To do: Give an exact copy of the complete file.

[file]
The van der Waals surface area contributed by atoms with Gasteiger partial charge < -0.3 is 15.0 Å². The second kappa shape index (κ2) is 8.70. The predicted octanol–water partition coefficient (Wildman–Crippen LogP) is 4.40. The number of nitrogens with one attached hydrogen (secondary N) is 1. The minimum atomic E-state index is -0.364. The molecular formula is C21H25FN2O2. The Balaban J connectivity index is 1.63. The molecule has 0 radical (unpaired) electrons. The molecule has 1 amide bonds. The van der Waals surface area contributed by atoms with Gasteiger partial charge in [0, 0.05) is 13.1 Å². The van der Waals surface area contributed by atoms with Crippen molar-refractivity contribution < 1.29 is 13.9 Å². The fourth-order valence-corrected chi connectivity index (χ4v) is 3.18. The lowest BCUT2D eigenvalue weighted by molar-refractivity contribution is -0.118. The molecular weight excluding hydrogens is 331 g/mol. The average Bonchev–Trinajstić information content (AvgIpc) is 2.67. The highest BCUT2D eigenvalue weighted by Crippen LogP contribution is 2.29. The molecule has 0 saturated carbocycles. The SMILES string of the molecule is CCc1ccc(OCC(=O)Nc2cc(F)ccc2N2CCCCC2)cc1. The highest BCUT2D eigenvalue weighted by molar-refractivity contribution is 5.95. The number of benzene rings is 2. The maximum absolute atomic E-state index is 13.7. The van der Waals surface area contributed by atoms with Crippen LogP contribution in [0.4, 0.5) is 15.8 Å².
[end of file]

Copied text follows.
The van der Waals surface area contributed by atoms with Gasteiger partial charge < -0.3 is 15.0 Å². The second kappa shape index (κ2) is 8.70. The predicted octanol–water partition coefficient (Wildman–Crippen LogP) is 4.40. The number of nitrogens with one attached hydrogen (secondary N) is 1. The minimum atomic E-state index is -0.364. The molecular formula is C21H25FN2O2. The Balaban J connectivity index is 1.63. The molecule has 0 radical (unpaired) electrons. The molecule has 1 amide bonds. The van der Waals surface area contributed by atoms with Gasteiger partial charge in [0, 0.05) is 13.1 Å². The van der Waals surface area contributed by atoms with Crippen molar-refractivity contribution < 1.29 is 13.9 Å². The fourth-order valence-corrected chi connectivity index (χ4v) is 3.18. The lowest BCUT2D eigenvalue weighted by molar-refractivity contribution is -0.118. The molecular weight excluding hydrogens is 331 g/mol. The average Bonchev–Trinajstić information content (AvgIpc) is 2.67. The highest BCUT2D eigenvalue weighted by Crippen LogP contribution is 2.29. The molecule has 0 saturated carbocycles. The SMILES string of the molecule is CCc1ccc(OCC(=O)Nc2cc(F)ccc2N2CCCCC2)cc1. The highest BCUT2D eigenvalue weighted by molar-refractivity contribution is 5.95. The number of benzene rings is 2. The maximum absolute atomic E-state index is 13.7. The van der Waals surface area contributed by atoms with Crippen LogP contribution in [0.4, 0.5) is 15.8 Å².